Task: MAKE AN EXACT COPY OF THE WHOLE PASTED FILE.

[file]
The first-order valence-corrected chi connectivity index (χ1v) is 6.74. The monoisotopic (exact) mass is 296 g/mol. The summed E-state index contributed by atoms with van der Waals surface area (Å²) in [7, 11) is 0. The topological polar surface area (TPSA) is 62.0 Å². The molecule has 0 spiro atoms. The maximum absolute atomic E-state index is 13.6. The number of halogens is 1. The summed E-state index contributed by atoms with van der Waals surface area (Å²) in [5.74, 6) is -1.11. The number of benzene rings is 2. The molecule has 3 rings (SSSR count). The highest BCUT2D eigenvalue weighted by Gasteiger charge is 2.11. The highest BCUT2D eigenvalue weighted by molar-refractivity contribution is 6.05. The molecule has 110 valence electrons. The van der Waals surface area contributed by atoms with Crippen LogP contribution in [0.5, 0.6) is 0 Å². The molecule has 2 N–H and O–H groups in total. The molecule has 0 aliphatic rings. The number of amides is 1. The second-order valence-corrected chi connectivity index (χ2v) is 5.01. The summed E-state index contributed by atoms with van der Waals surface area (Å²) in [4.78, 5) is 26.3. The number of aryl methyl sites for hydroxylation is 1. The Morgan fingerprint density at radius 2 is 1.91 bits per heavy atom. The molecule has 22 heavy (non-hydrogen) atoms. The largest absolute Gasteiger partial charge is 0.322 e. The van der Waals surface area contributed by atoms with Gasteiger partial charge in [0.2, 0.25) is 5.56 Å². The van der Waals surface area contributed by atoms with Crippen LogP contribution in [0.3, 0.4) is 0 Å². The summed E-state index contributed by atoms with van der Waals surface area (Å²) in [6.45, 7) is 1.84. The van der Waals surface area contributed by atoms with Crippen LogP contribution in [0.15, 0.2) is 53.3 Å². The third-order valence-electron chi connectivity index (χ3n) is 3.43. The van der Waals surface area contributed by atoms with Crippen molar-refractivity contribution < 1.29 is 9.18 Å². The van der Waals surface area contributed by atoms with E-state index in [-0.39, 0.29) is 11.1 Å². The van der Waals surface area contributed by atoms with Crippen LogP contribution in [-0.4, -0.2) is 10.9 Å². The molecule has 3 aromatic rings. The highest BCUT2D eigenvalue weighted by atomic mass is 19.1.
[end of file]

The first-order valence-corrected chi connectivity index (χ1v) is 6.74. The monoisotopic (exact) mass is 296 g/mol. The summed E-state index contributed by atoms with van der Waals surface area (Å²) in [7, 11) is 0. The topological polar surface area (TPSA) is 62.0 Å². The molecule has 0 spiro atoms. The maximum absolute atomic E-state index is 13.6. The number of halogens is 1. The summed E-state index contributed by atoms with van der Waals surface area (Å²) in [5.74, 6) is -1.11. The number of benzene rings is 2. The molecule has 3 rings (SSSR count). The highest BCUT2D eigenvalue weighted by Gasteiger charge is 2.11. The highest BCUT2D eigenvalue weighted by molar-refractivity contribution is 6.05. The molecule has 110 valence electrons. The van der Waals surface area contributed by atoms with Crippen LogP contribution in [0.5, 0.6) is 0 Å². The molecule has 2 N–H and O–H groups in total. The molecule has 0 aliphatic rings. The number of amides is 1. The second-order valence-corrected chi connectivity index (χ2v) is 5.01. The summed E-state index contributed by atoms with van der Waals surface area (Å²) in [4.78, 5) is 26.3. The number of aryl methyl sites for hydroxylation is 1. The Morgan fingerprint density at radius 2 is 1.91 bits per heavy atom. The molecule has 22 heavy (non-hydrogen) atoms. The largest absolute Gasteiger partial charge is 0.322 e. The van der Waals surface area contributed by atoms with Gasteiger partial charge in [0.2, 0.25) is 5.56 Å². The van der Waals surface area contributed by atoms with Crippen LogP contribution in [0.3, 0.4) is 0 Å². The summed E-state index contributed by atoms with van der Waals surface area (Å²) in [6.45, 7) is 1.84. The van der Waals surface area contributed by atoms with Crippen LogP contribution in [0.15, 0.2) is 53.3 Å². The third-order valence-electron chi connectivity index (χ3n) is 3.43. The van der Waals surface area contributed by atoms with Crippen molar-refractivity contribution < 1.29 is 9.18 Å². The van der Waals surface area contributed by atoms with E-state index in [-0.39, 0.29) is 11.1 Å². The van der Waals surface area contributed by atoms with Crippen LogP contribution in [-0.4, -0.2) is 10.9 Å². The molecule has 3 aromatic rings. The highest BCUT2D eigenvalue weighted by atomic mass is 19.1.